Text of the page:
It was clear by then that Valby would be handed St. Pierre’s berth in the 5,000, but if Valby placed in the top three of the 10,000 then she likely would drop the 5,000 and focus on the 10,000.

Valby placed second in the 10,000 and dropped the 5,000, handing the berth to Morgan.

“It was very stressful,” Taylor said. “We were just holding our breaths (that Valby would podium in the 10,000).”

The promotion of Morgan gives BYU seven qualifiers for the Olympic track and field competition. That puts the Cougars in a four-way tie for most Olympic qualifiers by the school (along with the output in 1984, 1988 and 1992).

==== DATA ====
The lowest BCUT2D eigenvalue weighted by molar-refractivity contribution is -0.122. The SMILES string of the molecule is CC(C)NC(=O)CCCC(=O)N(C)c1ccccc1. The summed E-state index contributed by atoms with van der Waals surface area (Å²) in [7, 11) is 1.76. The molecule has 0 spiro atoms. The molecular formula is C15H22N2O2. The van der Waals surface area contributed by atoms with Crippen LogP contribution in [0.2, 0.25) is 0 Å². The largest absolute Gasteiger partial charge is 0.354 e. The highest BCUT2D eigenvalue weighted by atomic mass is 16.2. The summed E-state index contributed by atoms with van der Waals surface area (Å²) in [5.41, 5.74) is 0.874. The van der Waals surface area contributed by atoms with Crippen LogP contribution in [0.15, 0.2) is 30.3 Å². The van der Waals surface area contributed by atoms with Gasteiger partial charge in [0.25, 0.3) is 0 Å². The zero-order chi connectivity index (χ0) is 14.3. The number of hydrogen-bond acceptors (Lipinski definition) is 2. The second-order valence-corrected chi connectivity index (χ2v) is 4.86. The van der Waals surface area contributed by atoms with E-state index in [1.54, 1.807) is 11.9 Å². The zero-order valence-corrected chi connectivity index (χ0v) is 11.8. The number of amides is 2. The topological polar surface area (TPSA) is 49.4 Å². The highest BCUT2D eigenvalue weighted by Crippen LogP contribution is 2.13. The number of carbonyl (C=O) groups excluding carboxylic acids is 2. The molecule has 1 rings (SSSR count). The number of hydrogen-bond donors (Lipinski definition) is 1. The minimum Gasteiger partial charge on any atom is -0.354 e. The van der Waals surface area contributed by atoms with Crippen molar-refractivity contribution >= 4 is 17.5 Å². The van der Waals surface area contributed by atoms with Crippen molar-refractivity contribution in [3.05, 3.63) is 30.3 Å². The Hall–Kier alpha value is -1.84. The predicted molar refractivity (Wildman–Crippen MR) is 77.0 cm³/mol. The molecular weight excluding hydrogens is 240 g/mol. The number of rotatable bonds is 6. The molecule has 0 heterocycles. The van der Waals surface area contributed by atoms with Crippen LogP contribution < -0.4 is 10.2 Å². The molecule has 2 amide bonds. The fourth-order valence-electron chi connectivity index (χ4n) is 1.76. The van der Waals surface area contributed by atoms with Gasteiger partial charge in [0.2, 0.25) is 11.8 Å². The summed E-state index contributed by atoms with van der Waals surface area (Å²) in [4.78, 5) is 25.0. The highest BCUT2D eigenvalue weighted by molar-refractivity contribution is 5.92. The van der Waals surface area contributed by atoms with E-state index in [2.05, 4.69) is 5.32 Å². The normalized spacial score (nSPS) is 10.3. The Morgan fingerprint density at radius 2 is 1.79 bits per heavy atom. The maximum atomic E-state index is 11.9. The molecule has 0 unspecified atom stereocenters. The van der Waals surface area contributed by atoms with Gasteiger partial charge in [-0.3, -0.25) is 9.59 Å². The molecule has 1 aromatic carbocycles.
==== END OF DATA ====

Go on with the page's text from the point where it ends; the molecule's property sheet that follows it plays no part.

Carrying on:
Six qualified for the highly competitive U.S. team, easily the most in school history. The BYU athletes break down this way: three in the marathon (one for Team Canada), three in the 3,000-meter steeplechase and Morgan in the 5,000-meter run.


Taylor made a point of noting that two of the seven qualifiers are women — Courtney Wayment and Morgan, who were teammates at BYU.

They are only the fourth and fifth women from BYU ever to qualify for the U.S. track and field team, joining Julie Jenkins in the 800-meter run, Amy Palmer in the hammer throw and Tiffany Hogan in the heptathlon.

“It’s a big deal that we have two women from BYU — two LDS women — in there,” Taylor said. “Culturally, they’re a good example for women who taste dreams, and these dreams are big.

“They didn’t have this path paved by women before them. They are trailblazers in this community.”

Join the Conversation
Looking for comments?
Find comments in their new home! Click the buttons at the top or within the article to view them — or use the button below for quick access.